Despite being the most popular web development browser, Mozilla Firefox has been losing market share to Google Chrome. Users appear to be switching because Chrome offers a faster, cleaner, and clutter-free browsing experience.
Mozilla has been listening. Firefox director Mike Beltzner revealed the primary goals for version 4.0:
- Fast: making Firefox super-duper fast (his words — not mine!)
- Powerful: enabling new open, standard Web technologies (HTML5 and beyond),
- Empowering: putting users in full control of their browser, data, and Web experience.
A UI screenshot shows how the browser has been influenced by Chrome and Opera:
Something UI designers have known for a long time is that the simpler an interface looks, the faster it will seem. The less the user has to take in with their eye, the quicker they can process it and the quicker the entire application will seem. So we’re actually looking at making our interface faster by changing the way it looks.
Permanent tabs will also be implemented to provide easy access to regularly-used websites or online applications such as GMail, Twitter and SitePoint.com of course. If I recall correctly, this is a feature which was first raised as an idea for the Chrome OS browser.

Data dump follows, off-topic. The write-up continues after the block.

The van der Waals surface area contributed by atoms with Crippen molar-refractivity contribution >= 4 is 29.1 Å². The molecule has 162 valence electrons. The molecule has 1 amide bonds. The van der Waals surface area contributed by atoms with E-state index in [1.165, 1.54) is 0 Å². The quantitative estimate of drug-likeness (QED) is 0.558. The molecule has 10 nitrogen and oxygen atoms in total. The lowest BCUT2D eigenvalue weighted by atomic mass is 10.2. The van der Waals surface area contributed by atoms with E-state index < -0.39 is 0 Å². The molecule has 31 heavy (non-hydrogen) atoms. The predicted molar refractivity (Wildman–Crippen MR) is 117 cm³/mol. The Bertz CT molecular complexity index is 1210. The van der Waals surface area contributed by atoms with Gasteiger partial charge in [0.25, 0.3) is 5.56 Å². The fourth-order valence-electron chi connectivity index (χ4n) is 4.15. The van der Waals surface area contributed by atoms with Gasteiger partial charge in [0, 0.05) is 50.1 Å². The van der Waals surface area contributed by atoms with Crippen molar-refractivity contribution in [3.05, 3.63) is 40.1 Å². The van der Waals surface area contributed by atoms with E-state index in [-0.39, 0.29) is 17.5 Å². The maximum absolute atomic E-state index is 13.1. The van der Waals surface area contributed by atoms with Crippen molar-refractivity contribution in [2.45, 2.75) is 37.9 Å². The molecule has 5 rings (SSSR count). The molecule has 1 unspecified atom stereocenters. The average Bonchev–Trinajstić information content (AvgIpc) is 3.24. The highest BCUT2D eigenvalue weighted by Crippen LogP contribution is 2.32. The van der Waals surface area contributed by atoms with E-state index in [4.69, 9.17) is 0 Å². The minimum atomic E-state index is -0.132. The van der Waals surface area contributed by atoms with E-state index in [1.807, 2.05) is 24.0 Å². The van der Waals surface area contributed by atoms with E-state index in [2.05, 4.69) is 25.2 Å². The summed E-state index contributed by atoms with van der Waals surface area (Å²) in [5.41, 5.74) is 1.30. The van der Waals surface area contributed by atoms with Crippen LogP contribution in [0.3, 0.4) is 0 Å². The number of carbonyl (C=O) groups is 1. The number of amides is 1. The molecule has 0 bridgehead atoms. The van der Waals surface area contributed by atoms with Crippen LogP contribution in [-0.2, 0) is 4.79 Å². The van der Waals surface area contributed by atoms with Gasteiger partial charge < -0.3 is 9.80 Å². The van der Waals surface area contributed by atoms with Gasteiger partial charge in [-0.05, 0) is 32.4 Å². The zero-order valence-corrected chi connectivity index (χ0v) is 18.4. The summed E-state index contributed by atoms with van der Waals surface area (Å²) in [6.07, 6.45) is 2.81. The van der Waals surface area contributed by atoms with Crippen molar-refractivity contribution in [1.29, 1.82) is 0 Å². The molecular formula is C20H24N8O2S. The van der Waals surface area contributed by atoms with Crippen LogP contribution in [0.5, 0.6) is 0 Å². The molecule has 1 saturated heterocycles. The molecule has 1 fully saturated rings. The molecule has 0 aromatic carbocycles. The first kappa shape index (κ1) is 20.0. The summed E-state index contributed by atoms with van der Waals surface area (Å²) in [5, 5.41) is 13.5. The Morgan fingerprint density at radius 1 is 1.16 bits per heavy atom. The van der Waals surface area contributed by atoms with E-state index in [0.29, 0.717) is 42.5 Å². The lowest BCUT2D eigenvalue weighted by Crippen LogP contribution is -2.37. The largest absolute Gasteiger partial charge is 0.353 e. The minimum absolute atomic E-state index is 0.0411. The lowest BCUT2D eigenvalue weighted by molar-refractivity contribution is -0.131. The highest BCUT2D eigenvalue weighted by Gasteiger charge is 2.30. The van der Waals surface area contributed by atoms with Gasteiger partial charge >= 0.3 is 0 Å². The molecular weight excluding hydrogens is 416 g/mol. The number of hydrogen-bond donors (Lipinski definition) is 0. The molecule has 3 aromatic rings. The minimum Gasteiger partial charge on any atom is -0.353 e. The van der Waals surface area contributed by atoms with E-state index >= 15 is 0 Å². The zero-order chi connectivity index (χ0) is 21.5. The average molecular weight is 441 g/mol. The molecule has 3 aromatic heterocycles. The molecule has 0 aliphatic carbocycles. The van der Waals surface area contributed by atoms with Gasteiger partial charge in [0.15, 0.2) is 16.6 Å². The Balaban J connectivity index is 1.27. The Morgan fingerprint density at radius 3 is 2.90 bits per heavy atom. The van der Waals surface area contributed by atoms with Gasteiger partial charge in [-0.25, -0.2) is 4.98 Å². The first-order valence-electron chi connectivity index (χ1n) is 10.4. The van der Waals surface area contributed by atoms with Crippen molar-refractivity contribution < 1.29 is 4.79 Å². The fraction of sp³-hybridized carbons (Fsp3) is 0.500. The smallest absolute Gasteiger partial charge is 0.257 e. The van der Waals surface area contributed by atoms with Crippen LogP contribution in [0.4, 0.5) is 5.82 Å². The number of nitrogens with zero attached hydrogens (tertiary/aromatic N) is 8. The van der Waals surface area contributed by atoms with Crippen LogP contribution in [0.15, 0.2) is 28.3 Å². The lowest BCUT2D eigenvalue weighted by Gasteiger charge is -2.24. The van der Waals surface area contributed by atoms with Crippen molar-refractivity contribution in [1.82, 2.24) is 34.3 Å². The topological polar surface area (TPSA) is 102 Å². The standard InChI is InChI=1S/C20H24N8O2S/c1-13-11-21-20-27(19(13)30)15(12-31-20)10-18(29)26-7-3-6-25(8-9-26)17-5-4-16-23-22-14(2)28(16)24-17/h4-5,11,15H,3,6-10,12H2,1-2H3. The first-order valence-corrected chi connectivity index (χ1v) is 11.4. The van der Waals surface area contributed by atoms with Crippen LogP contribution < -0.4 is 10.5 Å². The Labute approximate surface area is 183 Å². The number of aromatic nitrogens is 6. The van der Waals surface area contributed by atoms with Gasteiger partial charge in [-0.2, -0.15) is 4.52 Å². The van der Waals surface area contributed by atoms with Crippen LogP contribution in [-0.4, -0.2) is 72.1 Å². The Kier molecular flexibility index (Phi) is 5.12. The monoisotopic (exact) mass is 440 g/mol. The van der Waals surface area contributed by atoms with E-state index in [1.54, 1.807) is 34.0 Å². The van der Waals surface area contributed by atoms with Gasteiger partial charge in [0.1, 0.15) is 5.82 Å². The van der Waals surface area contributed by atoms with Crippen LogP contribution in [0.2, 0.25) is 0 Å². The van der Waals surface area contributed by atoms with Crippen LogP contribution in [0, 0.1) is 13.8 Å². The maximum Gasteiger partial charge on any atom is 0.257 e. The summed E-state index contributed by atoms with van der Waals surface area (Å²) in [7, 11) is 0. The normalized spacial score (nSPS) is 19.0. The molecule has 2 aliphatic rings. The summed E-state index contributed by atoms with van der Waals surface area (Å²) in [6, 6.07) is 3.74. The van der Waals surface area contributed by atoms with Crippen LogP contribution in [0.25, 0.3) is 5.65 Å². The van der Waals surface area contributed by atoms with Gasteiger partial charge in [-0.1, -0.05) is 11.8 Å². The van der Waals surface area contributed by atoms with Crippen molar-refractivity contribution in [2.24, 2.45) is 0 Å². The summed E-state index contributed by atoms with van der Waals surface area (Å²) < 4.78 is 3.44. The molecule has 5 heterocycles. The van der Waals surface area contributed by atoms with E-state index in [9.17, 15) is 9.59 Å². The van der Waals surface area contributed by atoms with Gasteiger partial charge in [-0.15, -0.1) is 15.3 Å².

Mozilla will also remove the last remaining modal dialogs and are considering a Chrome-like background browser update process.
Other features will possibly include:
- better OS integration such as Aero Peek and multitouch support
- support for 64-bit OSs and Direct2D hardware acceleration on Windows — potentially arriving before it’s implemented in IE9
- CSS transitions
- improved DOM, video, audio and canvas performance
- a new permissions manager to control how information is shared with websites, e.g. geo-location data and local storage
- a built-in Jetpack API for easier (non-XUL) extension development
Great stuff. But don’t hold your breath — none of these features are guaranteed in version 4.0 and, even if they make the final build, you’ll need to wait until November 2010 to use them.
What’s top of your Firefox 4.0 wish list? Actually, scrap that — everyone will want a improved speed! What’s your second most-wanted feature?
Craig is a freelance UK web consultant who built his first page for IE2.0 in 1995. Since that time he's been advocating standards, accessibility, and best-practice HTML5 techniques. He's created enterprise specifications, websites and online applications for companies and organisations including the UK Parliament, the European Parliament, the Department of Energy & Climate Change, Microsoft, and more. He's written more than 1,000 articles for SitePoint and you can find him @craigbuckler.
Jump Start Git, 2nd Edition
Visual Studio Code: End-to-End Editing and Debugging Tools for Web Developers
Form Design Patterns